HOLLYWOOD — While some wear the color blue as a fashion choice, last month tribal members wore blue as a way to raise awareness about child abuse.
On May 4, members of the Center for Behavioral Health hosted the annual Child Abuse Awareness Walk, sporting blue T-shirts and pin wheels as they joined arms with community members. Now, in its fifth year, the walk aims to make the community aware of the prevalence of child abuse as well as to educate people on how to prevent, spot and treat child abuse cases.
Shamika Beasley, tribal family and child advocacy compliance and quality assurance manager, said the Center for Behavioral Health wants to make sure the overall well-being of all children is up to standards. She said the awareness walk has grown over the past few years to educate the tribal community about what child abuse is and how to prevent and report it.
“Child abuse not only affects the tribal community, but it also affects everyone, everywhere,” she said. “The Tribe focuses on children as their most precious resource, and if we can do anything to protect the well-being and safety of children, then it should be a top priority for everyone.”
According to the National Children’s Alliance, in 2015 more than 1,500 children in the U.S. alone died from abuse and neglect. This number is only a small fraction of the victims, as, on average, nearly 700,000 children are abused.
As a preschool teacher, Dorothy Williams said child abuse is a major concern and that keeping children safe is a primary priority. Williams and a few other teachers brought some students to the walk to help educate them about abuse.
“The children are what makes the community today and they are the future,” she said. “A lot of times, child abuse is staring us in the face. For somebody who isn’t knowledgeable about children, it can be difficult to tell that a child is being abused…It’s not always visible and you can’t always see it.”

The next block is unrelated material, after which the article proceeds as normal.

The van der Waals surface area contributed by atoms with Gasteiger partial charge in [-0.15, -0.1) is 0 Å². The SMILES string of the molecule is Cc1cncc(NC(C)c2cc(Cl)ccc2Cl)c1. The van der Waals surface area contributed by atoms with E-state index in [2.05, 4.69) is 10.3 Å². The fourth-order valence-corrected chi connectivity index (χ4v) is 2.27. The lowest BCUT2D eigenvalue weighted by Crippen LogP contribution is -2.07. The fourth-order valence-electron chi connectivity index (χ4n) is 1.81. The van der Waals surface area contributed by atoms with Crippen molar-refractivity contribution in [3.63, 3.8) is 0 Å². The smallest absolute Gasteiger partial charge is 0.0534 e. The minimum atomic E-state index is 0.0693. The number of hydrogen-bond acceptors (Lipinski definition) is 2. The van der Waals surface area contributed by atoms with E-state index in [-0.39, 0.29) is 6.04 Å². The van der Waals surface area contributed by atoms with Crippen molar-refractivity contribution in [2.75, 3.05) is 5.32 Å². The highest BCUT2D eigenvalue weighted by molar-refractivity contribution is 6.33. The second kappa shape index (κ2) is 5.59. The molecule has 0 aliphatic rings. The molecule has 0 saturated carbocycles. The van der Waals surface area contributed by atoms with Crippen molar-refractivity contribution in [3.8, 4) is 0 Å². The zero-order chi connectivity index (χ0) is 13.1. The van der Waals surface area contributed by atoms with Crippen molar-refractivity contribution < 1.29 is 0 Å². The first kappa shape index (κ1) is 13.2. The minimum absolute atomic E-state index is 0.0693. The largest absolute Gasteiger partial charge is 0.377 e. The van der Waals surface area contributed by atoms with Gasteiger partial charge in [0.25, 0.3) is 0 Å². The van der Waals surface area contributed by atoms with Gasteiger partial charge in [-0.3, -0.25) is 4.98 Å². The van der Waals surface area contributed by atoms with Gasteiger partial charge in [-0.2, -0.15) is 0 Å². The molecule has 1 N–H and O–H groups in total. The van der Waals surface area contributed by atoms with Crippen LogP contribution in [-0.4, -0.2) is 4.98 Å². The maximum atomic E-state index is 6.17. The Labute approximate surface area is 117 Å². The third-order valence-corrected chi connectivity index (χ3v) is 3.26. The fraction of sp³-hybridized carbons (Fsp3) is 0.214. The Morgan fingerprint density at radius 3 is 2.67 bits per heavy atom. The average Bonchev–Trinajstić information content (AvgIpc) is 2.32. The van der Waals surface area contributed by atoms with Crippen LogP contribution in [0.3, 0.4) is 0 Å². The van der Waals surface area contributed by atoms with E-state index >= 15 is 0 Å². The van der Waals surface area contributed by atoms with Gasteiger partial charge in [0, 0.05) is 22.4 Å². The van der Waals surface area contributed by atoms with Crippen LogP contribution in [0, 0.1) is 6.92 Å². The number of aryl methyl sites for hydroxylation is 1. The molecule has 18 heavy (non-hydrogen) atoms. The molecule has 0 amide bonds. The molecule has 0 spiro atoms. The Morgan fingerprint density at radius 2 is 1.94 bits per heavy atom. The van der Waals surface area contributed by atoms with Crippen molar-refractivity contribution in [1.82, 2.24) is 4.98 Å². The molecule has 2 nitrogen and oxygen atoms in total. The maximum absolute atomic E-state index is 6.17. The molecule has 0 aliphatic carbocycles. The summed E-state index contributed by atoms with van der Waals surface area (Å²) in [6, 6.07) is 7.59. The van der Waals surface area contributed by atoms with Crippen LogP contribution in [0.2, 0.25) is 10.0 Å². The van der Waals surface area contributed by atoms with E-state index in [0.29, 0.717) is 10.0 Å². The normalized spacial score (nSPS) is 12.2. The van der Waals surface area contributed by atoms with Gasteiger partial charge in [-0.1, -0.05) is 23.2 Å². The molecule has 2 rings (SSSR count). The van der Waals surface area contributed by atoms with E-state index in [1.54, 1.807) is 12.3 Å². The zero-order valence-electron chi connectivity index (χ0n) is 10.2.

Every April, anti-child abuse advocates in the U.S. wear blue—the official color that represents the fight against child abuse. The color is worn to commemorate the grandmother of a child abuse victim—killed by his mother’s boyfriend in 1989—who vowed to wear a blue ribbon in honor of her grandson. Now, nearly 30 years later, the color blue serves as a national symbol of protecting children.
Monique Young, tribal advocate for the Center for Behavioral Health, said people should know that child abuse can be prevented.
“[The walk] brings awareness and normalizes the prevalence of abuse,” Young said. “It allows people to feel comfortable reporting it and to be held accountable for the kids in the community…We can save lives by knowing when someone is being abused and how to report it.”
Warning signs of child abuse include, but are not limited to: Unexplained bruises, welts, burns or fractures; unkempt and/or malnourished physical appearance; depression, anxiety or sudden mood swings; sleep disturbances; sudden behavioral changes, such as eating habits, attitude, or aggression; fear of a particular person and/or place; self-harm and/or suicidal tendencies; painful urination; sexually transmitted diseases and/or urinary tract infections; discoloration and/or scarring within genitals; unusual knowledge of anatomy or sex; and inappropriate sexual behavior with toys or other children.
“As long as you suspect it, you should report it,” Beasley said. “If tribal community members see something, they should say something.”
If someone is suspected of child abuse, call 911 or child protective services immediately. For more information on how to handle an abusive situation, contact the Childhelp National Child Abuse Hotline at 1-800-4-A-CHILD.